Tom Patey was not only one of Scotland’s best climbers of the 1950’s and 60’s, but one of the worlds best mountaineers. He climbed with figures far better known outside the niched climbing world such as Chris Bonnington and Dougal Haston, but within the climbing world, he was one of the best. If you take a look at any Scottish winter mountaineering route guide, Patey is referenced as the first ascensionist on nearly every page, such was his climbing ability. In Scotland, he climbed the first grade 5 route at the age of 18, and subsequently had notable first ascents on iconic routes such as Zero Gully (Ben Nevis), Parallel Buttress (Lochnagar) and Patey’s Route on Coire an t’Sneachda. All of this achieved whilst pioneering the transition away from the classical practice of cutting steps towards the modern front pointing technique.

Outside of Europe, Tom Patey made two notable firsts ascents in the Karakorum range of the Himalayas; Rakaposhi and Mustag Tower, two of the worlds highest and most dangerous mountains. Most incredible was the style that these mountains were climbed in, in the 1950’s with a British-Pakistani expedition on Rakaposhi, and a race with the French on opposing sides of Mustag Tower, beating them to the summit by a mere 5 days.

A little background reading will reveal that on top of these heroic climbing exploits, Tom was also a doctor and served with the Royal Navy which allowed him to make a number of first ascents on the Devon Tors.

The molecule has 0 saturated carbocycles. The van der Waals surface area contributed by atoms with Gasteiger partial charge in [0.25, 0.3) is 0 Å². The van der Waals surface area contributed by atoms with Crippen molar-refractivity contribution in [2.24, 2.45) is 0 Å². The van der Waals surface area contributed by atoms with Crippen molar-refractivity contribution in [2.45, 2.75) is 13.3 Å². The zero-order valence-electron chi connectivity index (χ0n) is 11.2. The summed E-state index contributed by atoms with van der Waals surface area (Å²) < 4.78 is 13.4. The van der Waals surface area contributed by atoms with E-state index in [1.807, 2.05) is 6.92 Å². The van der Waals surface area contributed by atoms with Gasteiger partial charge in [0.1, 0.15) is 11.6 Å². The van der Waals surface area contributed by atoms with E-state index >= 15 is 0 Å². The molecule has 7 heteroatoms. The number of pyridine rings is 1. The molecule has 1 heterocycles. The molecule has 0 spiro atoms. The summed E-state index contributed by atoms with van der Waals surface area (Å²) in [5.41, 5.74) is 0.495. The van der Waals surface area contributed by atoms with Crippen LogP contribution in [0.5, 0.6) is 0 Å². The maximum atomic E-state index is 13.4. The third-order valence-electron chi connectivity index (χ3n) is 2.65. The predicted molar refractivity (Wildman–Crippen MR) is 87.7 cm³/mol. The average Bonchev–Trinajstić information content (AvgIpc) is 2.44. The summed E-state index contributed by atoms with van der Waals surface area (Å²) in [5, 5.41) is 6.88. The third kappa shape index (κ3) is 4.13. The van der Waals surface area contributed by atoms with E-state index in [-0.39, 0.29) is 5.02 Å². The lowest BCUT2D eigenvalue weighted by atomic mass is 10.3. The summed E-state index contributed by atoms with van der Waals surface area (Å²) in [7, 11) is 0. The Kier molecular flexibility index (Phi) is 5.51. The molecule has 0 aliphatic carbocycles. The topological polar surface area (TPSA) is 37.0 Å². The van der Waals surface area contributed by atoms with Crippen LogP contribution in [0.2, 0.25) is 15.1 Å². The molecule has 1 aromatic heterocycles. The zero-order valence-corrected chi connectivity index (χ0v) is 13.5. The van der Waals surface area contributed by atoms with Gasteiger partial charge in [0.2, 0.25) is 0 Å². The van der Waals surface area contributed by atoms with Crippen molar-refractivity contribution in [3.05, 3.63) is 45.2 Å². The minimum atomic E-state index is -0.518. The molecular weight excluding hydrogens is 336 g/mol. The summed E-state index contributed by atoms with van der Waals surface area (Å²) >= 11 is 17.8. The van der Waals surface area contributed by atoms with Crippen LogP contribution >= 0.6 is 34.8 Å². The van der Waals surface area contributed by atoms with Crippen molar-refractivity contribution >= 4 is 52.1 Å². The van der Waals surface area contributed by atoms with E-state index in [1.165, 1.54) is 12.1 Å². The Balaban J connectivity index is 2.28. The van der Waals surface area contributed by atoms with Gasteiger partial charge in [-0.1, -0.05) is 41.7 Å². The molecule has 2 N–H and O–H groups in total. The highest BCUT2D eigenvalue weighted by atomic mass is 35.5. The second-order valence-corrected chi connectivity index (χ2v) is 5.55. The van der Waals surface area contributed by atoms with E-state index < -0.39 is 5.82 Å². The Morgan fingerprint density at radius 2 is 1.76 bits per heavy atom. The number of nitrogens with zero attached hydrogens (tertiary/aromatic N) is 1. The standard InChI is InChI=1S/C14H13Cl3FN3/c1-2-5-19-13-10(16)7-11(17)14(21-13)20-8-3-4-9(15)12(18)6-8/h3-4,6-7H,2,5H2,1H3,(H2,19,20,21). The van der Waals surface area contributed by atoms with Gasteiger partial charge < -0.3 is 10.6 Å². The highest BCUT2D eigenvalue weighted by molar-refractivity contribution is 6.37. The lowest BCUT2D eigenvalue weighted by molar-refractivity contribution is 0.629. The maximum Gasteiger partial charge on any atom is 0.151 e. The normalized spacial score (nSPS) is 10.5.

As you can imagine, it came as quite a surprise to me when I moved to Aberdeen and then spend the next 4 years working with Tom Patey’s son, showing what a truly small world it is. To look through some of the archive footage of some of Tom Patey’s expeditions and to hear just some of the incredible stories of the nature and ability of the man truly sets him aside as one of the most humble yet achieving climbers the sport has yet produced.

As a closing word; to all those climbers heading out into the Scottish wilderness this winter, take a look through your guidebook, look out for Patey, and then take a second or two to marvel at the achievements by one of Scotland’s heroes of modern mountaineering.

Further information on Tom’s incredible exploits: http://www.rockandice.com/lates-news/the-tiger-of-yesterday

Tom Patey One Mans Mountain'sAfter publishing my book, it was a pleasure to trade in a copy for a far better book by Tom Patey: One Man’s Mountains